Florida appears to actually have gotten something RIGHT

I am admittedly always a bit terrified when I get any legal updates on any law having anything to do with Florida.

Especially when the first sentence of that legal update leads with the words 

“…a Florida law adopted by citizen initiative

          Like most  people who care about human rights, my mind goes here:

But amazingly enough, this particular update was not only not negative, in my opinion, it’s quite the opposite:

Charles. v. Southern Baptist Hospital of Florida, Inc.

Court: Florida Supreme Court Docket: SC15-2180 Opinion Date: January 31, 2017
Areas of Law: Health Law, Medical Malpractice, Personal Injury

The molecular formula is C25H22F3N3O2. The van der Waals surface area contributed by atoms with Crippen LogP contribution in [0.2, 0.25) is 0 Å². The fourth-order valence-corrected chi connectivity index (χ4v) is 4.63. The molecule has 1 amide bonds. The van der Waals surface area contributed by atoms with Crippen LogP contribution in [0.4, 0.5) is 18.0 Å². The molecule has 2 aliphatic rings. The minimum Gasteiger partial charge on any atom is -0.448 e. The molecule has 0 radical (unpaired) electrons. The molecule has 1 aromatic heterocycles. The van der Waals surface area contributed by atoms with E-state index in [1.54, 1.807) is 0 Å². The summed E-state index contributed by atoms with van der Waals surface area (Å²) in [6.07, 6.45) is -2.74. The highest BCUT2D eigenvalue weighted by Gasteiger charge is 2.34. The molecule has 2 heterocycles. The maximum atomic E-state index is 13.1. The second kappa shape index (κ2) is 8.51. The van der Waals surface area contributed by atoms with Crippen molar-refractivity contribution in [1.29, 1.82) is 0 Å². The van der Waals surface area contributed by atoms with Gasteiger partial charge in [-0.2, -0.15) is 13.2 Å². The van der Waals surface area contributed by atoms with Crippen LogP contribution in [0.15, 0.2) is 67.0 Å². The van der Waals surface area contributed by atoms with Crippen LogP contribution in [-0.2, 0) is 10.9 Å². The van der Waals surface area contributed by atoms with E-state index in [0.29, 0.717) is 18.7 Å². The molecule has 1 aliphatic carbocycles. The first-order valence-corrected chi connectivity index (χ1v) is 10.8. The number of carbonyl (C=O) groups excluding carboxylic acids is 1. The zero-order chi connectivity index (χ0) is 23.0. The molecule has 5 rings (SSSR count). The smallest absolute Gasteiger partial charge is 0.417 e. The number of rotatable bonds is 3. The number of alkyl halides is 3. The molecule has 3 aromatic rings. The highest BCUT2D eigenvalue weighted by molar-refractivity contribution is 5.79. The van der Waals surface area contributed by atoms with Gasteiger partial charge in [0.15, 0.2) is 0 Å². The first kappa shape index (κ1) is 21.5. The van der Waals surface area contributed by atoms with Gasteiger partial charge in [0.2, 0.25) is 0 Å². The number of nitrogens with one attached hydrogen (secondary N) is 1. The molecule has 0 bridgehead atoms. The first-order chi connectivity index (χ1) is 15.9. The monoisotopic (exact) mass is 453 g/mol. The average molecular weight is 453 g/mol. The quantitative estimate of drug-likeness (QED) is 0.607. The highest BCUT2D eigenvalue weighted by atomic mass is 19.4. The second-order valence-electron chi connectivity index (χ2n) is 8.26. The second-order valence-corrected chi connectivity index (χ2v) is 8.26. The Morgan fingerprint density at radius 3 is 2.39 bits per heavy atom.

Florida Constitution Article X, section 25 (Amendment 7), adopted by citizen initiative in 2004, provides patients “a right to have access to any records made or received in the course of business by a health care facility or provider relating to any adverse medical incident.” “Adverse medical incident” includes “any other act, neglect, or default of a health care facility or health care provider that caused or could have caused injury to or death of a patient.” Amendment 7 gives medical malpractice plaintiffs access to any adverse medical incident record, including incidents involving other patients [occurrence reports], created by health care providers. The Federal Patient Safety and Quality Improvement Act, however, creates a voluntary, confidential, non-punitive system of data sharing of health care errors for the purpose of improving medical care and patient safety, 42 U.S.C. 299b-21(6), and establishes a protected legal environment in which providers can share data “both within and across state lines, without the threat that the information will be used against [them].” The Supreme Court of Florida reversed a holding that Amendment 7 was preempted. The Federal Act was never intended as a shield to the production of documents required by Amendment 7. The health care provider or facility cannot shield documents not privileged under state law by virtue of its unilateral decision of where to place the documents under the federal voluntary reporting system.

 
 
 
 

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